A special concern of one of my contributions, namely of my series of happy birthday-cards sent to myself as a monologue now made public by the shows, expressing that besides dialogues and “multilogues” (discourses) also monologues are essential for communication, has been the tactless and unworthy treatment of the invitation and disinvitation to the official birthday celebration of the Dalai Lama by the city of Frankfurt. On the picture-side of my cards I show -partly critical- motives of Frankfurt and on the correspondence-side – in reduction – my correspondence with the official representatives: The Ministry of Foreign Affairs, the Lord Mayor of Frankfurt, the German Chancellor and the German President as well as with the Dalai Lama.

My attempt to integrate the project within the official celebration programme was a failure. The answering letter of the Frankfurter Projekte GmbH, Frankfurt am Main, dated 01-11-1994 says: “We are sorry, but we are not able to support such a project financially as our budget is spent already by existing projects”.

After the conclusion of my preparations for the first show of my project in Neu-Isenburg the artists’ group named “Klosterpresse im Karmeliterkloster” and I we noticed that both of us organized separately a mail art project in celebration of Frankfurt’s 1200th birthday and we decided to cooperate as to coming shows. Thus we dispatched both our birthday-projects together beginning with the second show.

In the first show in Neu-Isenburg I dispatched my project together with some of my “extra mail art” collages including own artistamps and with some of my first day covers partially created especially for Frankfurt’s birthday. I like to demonstrate the reciprocal effects between the mail art net and its products and the other art-sphere and its creations.

During all shows there have been readings of authors. The opening of the show in Frankfurt-Bockenheim was combined with the 25 years jubilee of existence of the Hessian Authors’ Federation including readings about Frankfurt. Also there has been jazz-music during the second show. I like it when the different arts do meet and mix.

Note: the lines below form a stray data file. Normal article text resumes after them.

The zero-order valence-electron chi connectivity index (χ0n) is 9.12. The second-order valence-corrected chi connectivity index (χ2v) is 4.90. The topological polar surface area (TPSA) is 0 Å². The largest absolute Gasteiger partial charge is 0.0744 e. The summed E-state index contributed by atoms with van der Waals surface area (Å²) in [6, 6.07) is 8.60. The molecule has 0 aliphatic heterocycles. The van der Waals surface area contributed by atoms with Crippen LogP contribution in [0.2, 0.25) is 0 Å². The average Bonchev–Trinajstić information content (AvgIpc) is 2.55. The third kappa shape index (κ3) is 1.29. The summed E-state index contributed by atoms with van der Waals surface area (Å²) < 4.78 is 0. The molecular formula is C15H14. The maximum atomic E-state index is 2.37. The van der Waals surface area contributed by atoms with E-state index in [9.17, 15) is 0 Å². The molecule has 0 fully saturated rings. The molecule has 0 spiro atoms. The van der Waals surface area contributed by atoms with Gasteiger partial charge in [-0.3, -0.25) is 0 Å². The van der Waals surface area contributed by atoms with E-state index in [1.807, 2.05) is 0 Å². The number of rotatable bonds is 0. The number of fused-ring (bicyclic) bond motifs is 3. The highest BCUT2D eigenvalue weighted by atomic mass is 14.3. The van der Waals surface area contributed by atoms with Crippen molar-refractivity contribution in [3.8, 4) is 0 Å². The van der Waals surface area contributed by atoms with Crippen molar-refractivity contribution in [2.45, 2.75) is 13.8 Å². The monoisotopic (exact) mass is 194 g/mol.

RJ : Do you still answer all the mail art you get or do you select?

Reply on : 29-05-1995 (IX)

HM: My wish is to answer every from my point of view intensely asking, inviting, signalizing, in short: sincere incoming mail art. But as I get a big mass of mail, I have to accept that I really have to select more or less what mail I will answer because of the limitations of my resources, especially of my spare time, money and spiritual-physical energy. Consistently this means that I have to develop standards for selection and that from all the incoming mail some I will answer perhaps never. At the last analysis I think your question leads to the well-known quality-mass-resources-problem of mail art that every mail artist has to solve for himself earlier or later.

According to the change of values caused by the paradigmshift the notion of quality has to be defined in a new manner: Networks, like the one of mail art, are more than the sum of their creative elements, like networkers. The more of every network are the relations between their creative elements, here: The relations between the networkers. These relations characterize and determine the quality of the network. In other words: As spontaneous idea of spirit, cognitions and communications, quality doesn’t exist in any isolated structure, like for instance in a networkers head or in any isolated mail art work, but within the open reciprocal effective process of perception, thinking and doing, the network’s process that organizes itself. Quality procures for the whole and at the same time for its single elements, reciprocal effects, parts: Greatest freedom, intensity, variety and attractivity aiming at the development of new placed above situations, states, of life, survival, surplus, creation, growing, cognitions, communications, sociability, living together. In the last analysis it is highest quality that creates and develops all the variety of structures and relations, complexity’s evolution, richness of the system as a flowing balance, unique symmetry in progress. In so far quality is not absolute, but relative. In other words: Decisive for the quality’s rank is its practical proof, viability, and not the theoretical absence of contradiction following a teleology.